José Pedro Cortes


Pierre von Kleist Editions

14 km south from Lisboa, where I live, is Costa da Caparica. During the last years I often found myself returning to this magnetic place.” With these lapidary and somewhat ominous words, José Pedro Cortes drags us along his photographic journey that serves as the subject for his latest photobook, Costa, a body of work which hovers somewhere between the oneiric and the hypnotic.

Costa da Caparica is the stretch of land that can be reached from Lisbon by crossing the ocean bridge, called 25 of April, named after the Revolução dos Cravos in 1974, following Portugal’s liberation from a half-century of fascism. The aforementioned quote is the only textual element of the book, an overriding caption echoing in each and every photograph, and intriguingly brings to mind the mysterious legend around the toponymy of Caparica. Rumour has it that an elderly woman who lived there, possibly a witch, guarded a fortune (rica, meaning ‘rich’) in her coloured, patchwork cape, hence ‘capa’.

Cortes, mesmerised by the bewitching powers of light, invites the viewer to be his modern Virgilio and sets forth on an exploration of the excruciatingly luminous and varicoloured physical terrain, where the wilderness of nature and the suburban patches mingle together to produce an unsettling scenario of exotic decadence. “I pushed the light to the limits,” he says, “because I wanted to transmit the feeling of bewilderment that I experience when I wander around this territory.” It begs the question, how much light can our retina tolerate before loosing the ability to recognise the place we find ourselves? Frequently indulging in off-kilter compositions, Cortes constantly questions his and, by natural extension, the viewer’s position in this paradoxical territory, as if we were the protagonists of a labyrinthine videogame.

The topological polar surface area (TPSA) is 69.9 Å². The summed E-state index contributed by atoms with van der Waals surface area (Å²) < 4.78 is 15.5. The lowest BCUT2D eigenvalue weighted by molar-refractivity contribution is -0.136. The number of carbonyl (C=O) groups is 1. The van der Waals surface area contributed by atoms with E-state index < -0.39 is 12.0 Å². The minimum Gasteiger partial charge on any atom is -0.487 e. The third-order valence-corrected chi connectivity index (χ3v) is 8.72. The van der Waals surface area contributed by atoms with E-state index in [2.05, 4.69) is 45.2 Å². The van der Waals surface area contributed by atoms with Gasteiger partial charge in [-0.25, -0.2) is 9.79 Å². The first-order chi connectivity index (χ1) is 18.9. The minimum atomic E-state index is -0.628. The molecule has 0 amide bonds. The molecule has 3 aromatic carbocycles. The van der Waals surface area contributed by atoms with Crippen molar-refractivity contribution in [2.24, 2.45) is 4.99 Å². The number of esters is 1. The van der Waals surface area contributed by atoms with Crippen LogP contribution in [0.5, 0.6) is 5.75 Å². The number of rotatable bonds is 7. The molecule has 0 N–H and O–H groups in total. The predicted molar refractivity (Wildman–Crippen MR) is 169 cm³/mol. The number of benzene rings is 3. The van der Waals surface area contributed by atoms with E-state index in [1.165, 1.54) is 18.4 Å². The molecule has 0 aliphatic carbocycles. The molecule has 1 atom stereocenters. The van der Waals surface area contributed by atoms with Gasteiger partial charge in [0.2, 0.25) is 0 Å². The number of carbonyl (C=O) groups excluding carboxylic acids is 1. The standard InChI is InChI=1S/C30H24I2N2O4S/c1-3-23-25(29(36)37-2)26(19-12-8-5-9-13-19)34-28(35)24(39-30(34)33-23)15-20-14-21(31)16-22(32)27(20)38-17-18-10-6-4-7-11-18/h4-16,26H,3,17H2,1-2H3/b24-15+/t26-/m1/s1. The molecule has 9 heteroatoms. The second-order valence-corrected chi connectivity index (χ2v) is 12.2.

Despite all the positive connotations behind the idea of light, it would be plausible to describe this series of photographs as nihilistic or even apocalyptic; the human presence is only hinted at through not-so-flattering objects, such as abandoned and decrepit architecture, an improvised wooden cross, presumably marking the death of somebody, while images of lunar landscapes with paw prints or a snake are the nearest we come to signs of habitation of any life form. In that respect I can only say that during the last months I often found myself returning to this magnetic book.

—Federica Chiocchetti

All images courtesy of the artist. © José Pedro Cortes